- Overview of the rock cycle
- Three main categories of rocks
- Processes of the rock cycle
- Define rock and describe what rocks are made of.
- Know the three main groups of rocks.
- Explain how each of these three rock types is formed.
- Describe the rock cycle.
deposit: Collection of sediment that has been dropped by wind, water, or another agent of erosion.
sediment: Small particle of soil or rock deposited by wind, water, or another agent of erosion.
Introducing the Lesson
Ask students to recall the definition of minerals from the chapter “MS Minerals.” (Minerals are naturally occurring, inorganic crystalline solids, each with a definite chemical composition.) Explain that rocks are made of minerals. Specifically, rocks are collections of mineral crystals that are held together in a firm, solid mass. Tell students they will learn how rocks form from minerals when they read this chapter.
Building Science Skills
Assign the interactive activities at the following URLs. In the first activity, students will learn key characteristics that are used to identify types of rocks (igneous, sedimentary, or metamorphic). Then they will “collect” a sample of rocks and try to identify them by type. In the second activity, students will learn about the processes that change rocks from one type to another. They will try to apply the processes to specific rocks. In the third activity, they will explore the rock cycle and then try to complete the cycle by filling in the correct types of rocks and processes.
Engage students in learning about the rock cycle by having them play the “Rock Cycle Race” at the URL below. Students play the game by following paths that replicate rock cycle processes. They advance on the game board by correctly answering questions about the processes and the types of rocks formed.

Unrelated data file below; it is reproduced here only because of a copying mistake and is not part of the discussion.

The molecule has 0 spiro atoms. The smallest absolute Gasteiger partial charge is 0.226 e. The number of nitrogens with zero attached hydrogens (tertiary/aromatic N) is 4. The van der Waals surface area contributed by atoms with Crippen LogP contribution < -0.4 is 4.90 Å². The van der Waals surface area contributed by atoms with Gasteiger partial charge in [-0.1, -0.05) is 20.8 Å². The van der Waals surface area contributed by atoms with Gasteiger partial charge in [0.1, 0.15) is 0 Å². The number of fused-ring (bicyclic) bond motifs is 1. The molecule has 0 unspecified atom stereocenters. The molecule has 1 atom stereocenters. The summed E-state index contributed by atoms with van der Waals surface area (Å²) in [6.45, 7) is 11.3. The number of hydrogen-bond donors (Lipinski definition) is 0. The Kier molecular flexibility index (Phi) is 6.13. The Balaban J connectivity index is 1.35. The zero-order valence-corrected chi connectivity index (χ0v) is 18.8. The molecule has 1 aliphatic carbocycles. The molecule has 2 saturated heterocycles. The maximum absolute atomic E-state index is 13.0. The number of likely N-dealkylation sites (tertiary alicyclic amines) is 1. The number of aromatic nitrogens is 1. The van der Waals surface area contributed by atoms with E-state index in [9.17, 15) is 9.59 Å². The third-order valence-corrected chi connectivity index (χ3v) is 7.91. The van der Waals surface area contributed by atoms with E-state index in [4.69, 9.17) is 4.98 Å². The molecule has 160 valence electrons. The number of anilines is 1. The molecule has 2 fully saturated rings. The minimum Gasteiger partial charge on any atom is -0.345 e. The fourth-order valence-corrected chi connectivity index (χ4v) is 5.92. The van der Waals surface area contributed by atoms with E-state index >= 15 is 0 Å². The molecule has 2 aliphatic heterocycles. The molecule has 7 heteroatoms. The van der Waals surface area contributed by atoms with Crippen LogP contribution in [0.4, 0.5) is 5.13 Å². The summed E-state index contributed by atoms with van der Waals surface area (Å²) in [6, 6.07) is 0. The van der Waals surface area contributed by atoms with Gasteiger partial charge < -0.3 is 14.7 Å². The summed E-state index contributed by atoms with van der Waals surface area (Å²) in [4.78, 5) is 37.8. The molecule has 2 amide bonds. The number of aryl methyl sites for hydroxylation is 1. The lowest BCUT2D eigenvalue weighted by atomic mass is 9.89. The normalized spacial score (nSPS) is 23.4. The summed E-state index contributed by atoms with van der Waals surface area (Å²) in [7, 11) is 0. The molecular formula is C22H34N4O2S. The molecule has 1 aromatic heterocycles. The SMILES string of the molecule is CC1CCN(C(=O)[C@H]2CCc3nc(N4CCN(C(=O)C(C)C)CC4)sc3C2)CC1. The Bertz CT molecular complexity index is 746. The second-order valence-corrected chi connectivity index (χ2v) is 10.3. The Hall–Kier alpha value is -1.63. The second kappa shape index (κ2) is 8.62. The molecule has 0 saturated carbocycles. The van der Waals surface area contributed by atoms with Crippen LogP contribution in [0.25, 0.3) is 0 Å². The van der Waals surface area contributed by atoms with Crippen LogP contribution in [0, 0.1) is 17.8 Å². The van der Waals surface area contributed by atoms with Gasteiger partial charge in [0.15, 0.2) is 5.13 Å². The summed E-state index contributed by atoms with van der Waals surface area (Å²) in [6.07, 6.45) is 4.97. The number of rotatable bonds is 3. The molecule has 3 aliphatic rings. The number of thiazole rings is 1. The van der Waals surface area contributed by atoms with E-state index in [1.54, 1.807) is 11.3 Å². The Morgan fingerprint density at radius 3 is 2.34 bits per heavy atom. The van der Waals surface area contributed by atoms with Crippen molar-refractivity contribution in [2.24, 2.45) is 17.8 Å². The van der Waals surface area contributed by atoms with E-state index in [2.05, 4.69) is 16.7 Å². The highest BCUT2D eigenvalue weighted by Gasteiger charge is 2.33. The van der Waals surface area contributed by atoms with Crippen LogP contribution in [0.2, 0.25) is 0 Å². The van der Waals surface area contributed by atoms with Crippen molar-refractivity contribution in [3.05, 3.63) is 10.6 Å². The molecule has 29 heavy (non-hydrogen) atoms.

Work with struggling students to create a simple cycle diagram of the rock cycle. Have them create sketches for the diagram to represent the different processes involved. Tell students to add the diagram to their science notebook.
Ask a few advanced students to create well-illustrated rock cycle posters. Tell them to include, on their posters, definitions of the three types of rocks and brief descriptions of the processes involved in the cycle. Ask students to present their posters to the class, and then display the posters in the classroom.
Simulation is an important science inquiry approach to understanding large, complex, and long-term processes. The simple activity below is an easy way for students to gain hands-on experience with the rock cycle. They will use sugar cubes and other common materials to simulate some of the main processes that occur in the cycle.
Language Arts Connection
Challenge students to create a story about Roger, a metamorphic rock, and how he goes through the rock cycle. They should describe at least three transitions that occur during Roger's life. The descriptions should be given from Roger's point of view. You might want to give students the option of expressing their story as a diary, cartoon, or children's book.
Reinforce and Review
Copy and distribute the lesson worksheets in the CK-12 Earth Science for Middle School Workbook. Ask students to complete the worksheets alone or in pairs to reinforce lesson content.
Lesson Review Questions
Have students answer the Review Questions listed at the end of the lesson in the FlexBook® student edition.
Check students’ mastery of the lesson with Lesson 4.1 Quiz in CK-12 Earth Science for Middle School Quizzes and Tests.
Points to Consider
What processes on Earth are involved in forming rocks?
What rocks are important to modern humans and for what purposes?